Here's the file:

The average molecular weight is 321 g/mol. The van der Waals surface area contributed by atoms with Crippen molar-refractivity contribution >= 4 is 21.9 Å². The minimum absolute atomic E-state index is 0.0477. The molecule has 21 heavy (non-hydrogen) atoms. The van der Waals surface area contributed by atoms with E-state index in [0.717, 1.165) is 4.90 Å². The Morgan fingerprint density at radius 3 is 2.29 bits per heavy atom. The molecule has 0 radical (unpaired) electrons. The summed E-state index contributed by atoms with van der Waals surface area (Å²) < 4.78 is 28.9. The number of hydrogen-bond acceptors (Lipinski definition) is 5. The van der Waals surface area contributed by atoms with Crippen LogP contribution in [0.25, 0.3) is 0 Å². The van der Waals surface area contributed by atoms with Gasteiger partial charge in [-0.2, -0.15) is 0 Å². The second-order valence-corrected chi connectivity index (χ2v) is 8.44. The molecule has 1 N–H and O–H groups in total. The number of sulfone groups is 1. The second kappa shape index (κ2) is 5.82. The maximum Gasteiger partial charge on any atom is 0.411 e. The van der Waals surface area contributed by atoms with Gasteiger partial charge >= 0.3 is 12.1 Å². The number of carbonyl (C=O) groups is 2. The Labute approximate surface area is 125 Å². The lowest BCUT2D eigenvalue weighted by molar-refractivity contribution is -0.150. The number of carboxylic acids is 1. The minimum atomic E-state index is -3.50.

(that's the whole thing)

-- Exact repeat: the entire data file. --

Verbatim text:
The average molecular weight is 321 g/mol. The van der Waals surface area contributed by atoms with Crippen molar-refractivity contribution >= 4 is 21.9 Å². The minimum absolute atomic E-state index is 0.0477. The molecule has 21 heavy (non-hydrogen) atoms. The van der Waals surface area contributed by atoms with E-state index in [0.717, 1.165) is 4.90 Å². The Morgan fingerprint density at radius 3 is 2.29 bits per heavy atom. The molecule has 0 radical (unpaired) electrons. The summed E-state index contributed by atoms with van der Waals surface area (Å²) < 4.78 is 28.9. The number of hydrogen-bond acceptors (Lipinski definition) is 5. The van der Waals surface area contributed by atoms with Crippen LogP contribution in [0.25, 0.3) is 0 Å². The van der Waals surface area contributed by atoms with Gasteiger partial charge in [-0.2, -0.15) is 0 Å². The second-order valence-corrected chi connectivity index (χ2v) is 8.44. The molecule has 1 N–H and O–H groups in total. The number of sulfone groups is 1. The second kappa shape index (κ2) is 5.82. The maximum Gasteiger partial charge on any atom is 0.411 e. The van der Waals surface area contributed by atoms with Gasteiger partial charge >= 0.3 is 12.1 Å². The number of carbonyl (C=O) groups is 2. The Labute approximate surface area is 125 Å². The lowest BCUT2D eigenvalue weighted by molar-refractivity contribution is -0.150. The number of carboxylic acids is 1. The minimum atomic E-state index is -3.50.